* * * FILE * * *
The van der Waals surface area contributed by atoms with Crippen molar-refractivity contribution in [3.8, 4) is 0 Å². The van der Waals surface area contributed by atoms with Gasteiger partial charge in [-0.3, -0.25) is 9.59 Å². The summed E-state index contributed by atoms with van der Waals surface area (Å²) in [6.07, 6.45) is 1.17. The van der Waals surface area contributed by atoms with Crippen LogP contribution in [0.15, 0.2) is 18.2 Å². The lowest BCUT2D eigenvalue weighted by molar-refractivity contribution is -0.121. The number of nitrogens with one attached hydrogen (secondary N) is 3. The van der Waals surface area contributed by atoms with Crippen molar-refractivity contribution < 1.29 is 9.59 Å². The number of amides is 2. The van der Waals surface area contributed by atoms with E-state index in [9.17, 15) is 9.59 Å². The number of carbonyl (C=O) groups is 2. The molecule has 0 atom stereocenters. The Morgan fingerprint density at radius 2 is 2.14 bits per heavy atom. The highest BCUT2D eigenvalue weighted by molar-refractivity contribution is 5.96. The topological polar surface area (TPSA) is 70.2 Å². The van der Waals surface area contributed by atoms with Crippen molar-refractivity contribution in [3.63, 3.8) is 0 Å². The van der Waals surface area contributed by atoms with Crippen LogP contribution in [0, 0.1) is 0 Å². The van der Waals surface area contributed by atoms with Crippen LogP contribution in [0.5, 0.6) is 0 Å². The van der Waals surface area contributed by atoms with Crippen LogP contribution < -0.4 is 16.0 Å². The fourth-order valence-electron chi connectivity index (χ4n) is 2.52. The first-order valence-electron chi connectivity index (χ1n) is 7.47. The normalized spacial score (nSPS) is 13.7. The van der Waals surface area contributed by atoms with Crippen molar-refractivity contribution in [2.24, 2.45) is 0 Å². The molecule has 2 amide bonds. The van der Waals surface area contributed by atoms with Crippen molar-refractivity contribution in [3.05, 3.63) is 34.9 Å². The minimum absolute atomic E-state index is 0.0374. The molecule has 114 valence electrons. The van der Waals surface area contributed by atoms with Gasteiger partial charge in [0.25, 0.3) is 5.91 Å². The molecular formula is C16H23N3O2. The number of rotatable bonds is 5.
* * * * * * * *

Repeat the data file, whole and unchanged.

The van der Waals surface area contributed by atoms with Crippen molar-refractivity contribution in [3.8, 4) is 0 Å². The van der Waals surface area contributed by atoms with Gasteiger partial charge in [-0.3, -0.25) is 9.59 Å². The summed E-state index contributed by atoms with van der Waals surface area (Å²) in [6.07, 6.45) is 1.17. The van der Waals surface area contributed by atoms with Crippen LogP contribution in [0.15, 0.2) is 18.2 Å². The lowest BCUT2D eigenvalue weighted by molar-refractivity contribution is -0.121. The number of nitrogens with one attached hydrogen (secondary N) is 3. The van der Waals surface area contributed by atoms with Crippen molar-refractivity contribution < 1.29 is 9.59 Å². The number of amides is 2. The van der Waals surface area contributed by atoms with E-state index in [9.17, 15) is 9.59 Å². The number of carbonyl (C=O) groups is 2. The molecule has 0 atom stereocenters. The Morgan fingerprint density at radius 2 is 2.14 bits per heavy atom. The highest BCUT2D eigenvalue weighted by molar-refractivity contribution is 5.96. The topological polar surface area (TPSA) is 70.2 Å². The van der Waals surface area contributed by atoms with Crippen molar-refractivity contribution in [3.63, 3.8) is 0 Å². The van der Waals surface area contributed by atoms with Crippen LogP contribution in [0, 0.1) is 0 Å². The van der Waals surface area contributed by atoms with Crippen LogP contribution in [0.5, 0.6) is 0 Å². The van der Waals surface area contributed by atoms with Crippen LogP contribution < -0.4 is 16.0 Å². The fourth-order valence-electron chi connectivity index (χ4n) is 2.52. The first-order valence-electron chi connectivity index (χ1n) is 7.47. The normalized spacial score (nSPS) is 13.7. The van der Waals surface area contributed by atoms with Crippen molar-refractivity contribution in [2.24, 2.45) is 0 Å². The molecule has 2 amide bonds. The van der Waals surface area contributed by atoms with Crippen molar-refractivity contribution in [3.05, 3.63) is 34.9 Å². The minimum absolute atomic E-state index is 0.0374. The molecule has 114 valence electrons. The van der Waals surface area contributed by atoms with Gasteiger partial charge in [0.25, 0.3) is 5.91 Å². The molecular formula is C16H23N3O2. The number of rotatable bonds is 5.